Usually, a durable power of attorney is better than a nondurable power of attorney. The problem with a nondurable power of attorney is that it no longer applies if the principal becomes incapacitated, but a main reason to include a power of attorney as part of an estate plan is so that the agent can step in if the principal becomes incapacitated. This gives the agent the ability to handle issues such as filing the principal's tax return.

Why self-prepared wills can be a problem

Many Ohio residents become concerned about estate planning after they have children, experience a health scare or learn that a friend or family member has passed away. In some cases, these individuals may be tempted to make use of boilerplate wills and other estate planning forms found online.

In some cases, doing one's own estate planning doesn't do any harm. The trouble is that many people don't realize the complexities of their estates and family relationships, and end up with an incomplete or insufficient plan that can create significant heartache and difficulties for their survivors.

Strange final requests and estate planning

One of Ohio's most interesting residents left behind an iconic method of food packaging along with a very unusual final request on his will. The inventor of the famous and tubular Pringles can of potato chips was 89 years old when he passed away in Cincinnati. In 2008, his children learned that the late chemist, who was known for his lively sense of humor, wanted to be buried inside a Pringles can.

It is not clear whether his final request was included in his will or as part of his estate planning documents. However, his children carried out his final request by stopping at a Walgreen's drugstore before they arrived at the funeral home. Reportedly, his survivors agreed that they had to use an original flavor Pringles can.

Role of residence trusts in estate planning

Ohio residents have a number of options available to them for asset protection against taxation, business succession and the protection of heirs against their own bad habits or the cunning of others. In some cases, beneficiaries and trustees face a learning curve when it comes to handling trust property and carrying out the instructions.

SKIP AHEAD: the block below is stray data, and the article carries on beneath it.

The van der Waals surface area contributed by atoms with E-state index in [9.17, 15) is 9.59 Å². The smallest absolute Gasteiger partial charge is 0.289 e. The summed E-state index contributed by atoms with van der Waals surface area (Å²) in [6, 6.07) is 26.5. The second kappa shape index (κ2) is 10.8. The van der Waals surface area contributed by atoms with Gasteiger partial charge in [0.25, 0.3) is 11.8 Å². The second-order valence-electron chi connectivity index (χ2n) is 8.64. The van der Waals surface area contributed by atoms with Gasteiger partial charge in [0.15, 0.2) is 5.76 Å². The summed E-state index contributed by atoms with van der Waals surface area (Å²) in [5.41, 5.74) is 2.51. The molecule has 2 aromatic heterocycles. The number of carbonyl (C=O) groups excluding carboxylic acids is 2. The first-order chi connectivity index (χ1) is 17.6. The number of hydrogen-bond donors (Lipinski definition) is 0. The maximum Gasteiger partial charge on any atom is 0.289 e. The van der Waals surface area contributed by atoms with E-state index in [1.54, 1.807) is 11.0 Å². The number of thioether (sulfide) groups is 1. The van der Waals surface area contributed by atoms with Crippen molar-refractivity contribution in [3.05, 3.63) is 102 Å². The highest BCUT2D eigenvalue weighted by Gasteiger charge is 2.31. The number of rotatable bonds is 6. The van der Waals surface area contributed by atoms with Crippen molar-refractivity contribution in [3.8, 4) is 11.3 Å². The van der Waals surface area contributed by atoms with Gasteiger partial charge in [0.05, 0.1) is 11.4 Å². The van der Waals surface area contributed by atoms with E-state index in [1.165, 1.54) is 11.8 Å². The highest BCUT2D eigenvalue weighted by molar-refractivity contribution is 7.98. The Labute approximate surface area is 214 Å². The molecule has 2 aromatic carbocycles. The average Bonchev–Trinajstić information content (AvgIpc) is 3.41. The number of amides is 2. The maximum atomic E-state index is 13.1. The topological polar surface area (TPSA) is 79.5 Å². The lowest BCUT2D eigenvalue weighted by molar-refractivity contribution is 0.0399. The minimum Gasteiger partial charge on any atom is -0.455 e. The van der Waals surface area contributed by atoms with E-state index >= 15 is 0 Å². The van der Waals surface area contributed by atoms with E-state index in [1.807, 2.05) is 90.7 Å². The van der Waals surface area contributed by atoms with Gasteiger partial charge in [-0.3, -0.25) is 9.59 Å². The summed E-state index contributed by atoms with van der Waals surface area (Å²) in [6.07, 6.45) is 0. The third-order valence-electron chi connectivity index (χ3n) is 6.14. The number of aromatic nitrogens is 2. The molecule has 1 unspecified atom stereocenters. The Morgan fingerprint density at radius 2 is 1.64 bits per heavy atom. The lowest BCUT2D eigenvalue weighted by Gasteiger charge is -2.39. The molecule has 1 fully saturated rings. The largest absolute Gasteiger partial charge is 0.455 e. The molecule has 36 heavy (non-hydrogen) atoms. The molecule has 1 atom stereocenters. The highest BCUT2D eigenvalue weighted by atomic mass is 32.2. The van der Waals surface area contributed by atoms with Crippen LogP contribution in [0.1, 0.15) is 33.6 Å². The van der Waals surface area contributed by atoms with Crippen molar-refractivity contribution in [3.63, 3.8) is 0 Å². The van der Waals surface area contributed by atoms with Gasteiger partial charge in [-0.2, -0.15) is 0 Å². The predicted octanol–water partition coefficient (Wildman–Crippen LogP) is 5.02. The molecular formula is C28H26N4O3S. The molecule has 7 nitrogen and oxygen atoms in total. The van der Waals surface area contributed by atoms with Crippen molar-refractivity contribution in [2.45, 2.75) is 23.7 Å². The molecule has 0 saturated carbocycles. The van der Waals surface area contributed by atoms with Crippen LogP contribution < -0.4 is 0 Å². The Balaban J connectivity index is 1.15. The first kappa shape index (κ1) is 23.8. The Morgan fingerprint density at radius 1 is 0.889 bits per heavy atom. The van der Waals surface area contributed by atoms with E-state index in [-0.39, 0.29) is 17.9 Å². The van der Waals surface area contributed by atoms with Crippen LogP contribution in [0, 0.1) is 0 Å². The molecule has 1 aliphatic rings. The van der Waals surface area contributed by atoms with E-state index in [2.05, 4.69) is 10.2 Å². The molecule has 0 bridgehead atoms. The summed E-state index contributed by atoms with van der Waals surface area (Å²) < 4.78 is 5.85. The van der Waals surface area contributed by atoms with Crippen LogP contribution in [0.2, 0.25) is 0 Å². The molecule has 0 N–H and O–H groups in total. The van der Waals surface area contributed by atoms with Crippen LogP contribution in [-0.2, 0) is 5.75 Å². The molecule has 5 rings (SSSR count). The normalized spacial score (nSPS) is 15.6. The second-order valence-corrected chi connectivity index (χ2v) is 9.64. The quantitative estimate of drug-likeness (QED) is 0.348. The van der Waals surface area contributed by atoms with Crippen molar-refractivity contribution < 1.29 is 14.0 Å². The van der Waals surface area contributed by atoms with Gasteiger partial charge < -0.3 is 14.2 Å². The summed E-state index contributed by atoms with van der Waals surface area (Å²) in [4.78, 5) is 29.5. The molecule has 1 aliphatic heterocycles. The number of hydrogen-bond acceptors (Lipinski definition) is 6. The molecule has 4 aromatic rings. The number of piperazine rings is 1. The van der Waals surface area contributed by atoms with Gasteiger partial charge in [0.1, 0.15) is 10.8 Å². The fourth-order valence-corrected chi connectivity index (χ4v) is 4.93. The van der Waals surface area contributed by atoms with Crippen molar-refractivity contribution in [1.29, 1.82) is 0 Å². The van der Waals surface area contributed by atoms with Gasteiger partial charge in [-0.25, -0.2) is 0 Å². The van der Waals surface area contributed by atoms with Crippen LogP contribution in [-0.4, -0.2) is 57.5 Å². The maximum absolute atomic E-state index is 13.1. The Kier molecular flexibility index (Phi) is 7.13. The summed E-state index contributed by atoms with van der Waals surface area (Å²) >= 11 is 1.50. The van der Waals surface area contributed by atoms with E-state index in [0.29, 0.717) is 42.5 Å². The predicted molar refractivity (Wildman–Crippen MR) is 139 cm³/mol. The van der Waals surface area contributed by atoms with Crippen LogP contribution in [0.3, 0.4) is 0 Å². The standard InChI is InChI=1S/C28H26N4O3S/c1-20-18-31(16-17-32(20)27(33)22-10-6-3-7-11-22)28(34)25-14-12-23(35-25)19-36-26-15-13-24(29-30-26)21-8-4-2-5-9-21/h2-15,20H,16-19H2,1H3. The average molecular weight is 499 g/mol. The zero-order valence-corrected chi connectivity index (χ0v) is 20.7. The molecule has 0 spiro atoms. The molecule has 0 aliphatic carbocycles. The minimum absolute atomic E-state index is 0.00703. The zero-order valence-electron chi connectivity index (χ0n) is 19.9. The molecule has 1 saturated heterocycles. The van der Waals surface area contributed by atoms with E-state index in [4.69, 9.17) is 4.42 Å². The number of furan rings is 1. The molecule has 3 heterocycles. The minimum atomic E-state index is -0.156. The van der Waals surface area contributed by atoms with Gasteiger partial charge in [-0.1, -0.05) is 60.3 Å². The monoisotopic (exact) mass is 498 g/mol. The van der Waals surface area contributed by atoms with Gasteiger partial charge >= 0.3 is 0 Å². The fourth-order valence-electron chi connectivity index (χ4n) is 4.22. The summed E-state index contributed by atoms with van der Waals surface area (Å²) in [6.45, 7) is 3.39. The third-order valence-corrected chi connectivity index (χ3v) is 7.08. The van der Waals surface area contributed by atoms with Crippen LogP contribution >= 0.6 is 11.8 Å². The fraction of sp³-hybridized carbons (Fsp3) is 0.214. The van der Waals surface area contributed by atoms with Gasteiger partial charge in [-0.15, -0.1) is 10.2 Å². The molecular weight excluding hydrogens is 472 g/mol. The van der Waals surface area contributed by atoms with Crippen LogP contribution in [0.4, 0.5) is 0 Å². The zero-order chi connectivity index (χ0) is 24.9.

A qualified personal residence trust is one of several types of irrevocable trusts. This means assets become trust property and are removed from the benefactor's control immediately. The special exception of a QPRT is that owners can stipulate a certain number of years they can retain the option to live in the home before it is available to the beneficiary.

Even at a young age, a will is helpful

You're still young, so you may not think you need to worry about having a will. While you could live to be 70 or even reach 100, there's also the possibility that you could pass away much sooner.

The idea that younger people don't need a will is false. Not having a will means you have no say in what happens to the items you have if you pass away. For example, if you have a life-insurance policy, the state will determine whom it is paid to instead of following your wishes.

Act changes things for Medicaid beneficiaries with disabilities

Ohio residents who benefit from Medicaid might be familiar with special needs trusts (SNTs). These irrevocable trusts make it possible for an individual with disabilities to store their assets. In a first-party special needs trust, the trust can only consist of assets that belong to the beneficiary of the trust. Before the 21st Century Cures Act, which became law on Jan. 1, individuals with disabilities faced hurdles in creating first-party special needs trusts.

In 1993, the Omnibus Budget Reconciliation Act became law. The draft that became judicially enforceable did not recognize individuals with disabilities as having the legal capacity to create trusts. Therefore, individuals with disabilities who were legally competent, and thus able to create a trust, had to have a family member, such as a parent or grandparent, establish the trust for them.

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Kathryn T. Joseph & Associates, Inc.
Executive Commons West
29425 Chagrin Blvd.
Suite 305
Cleveland, OH 44122

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Phone: 216-245-0504
Fax: 216-765-8817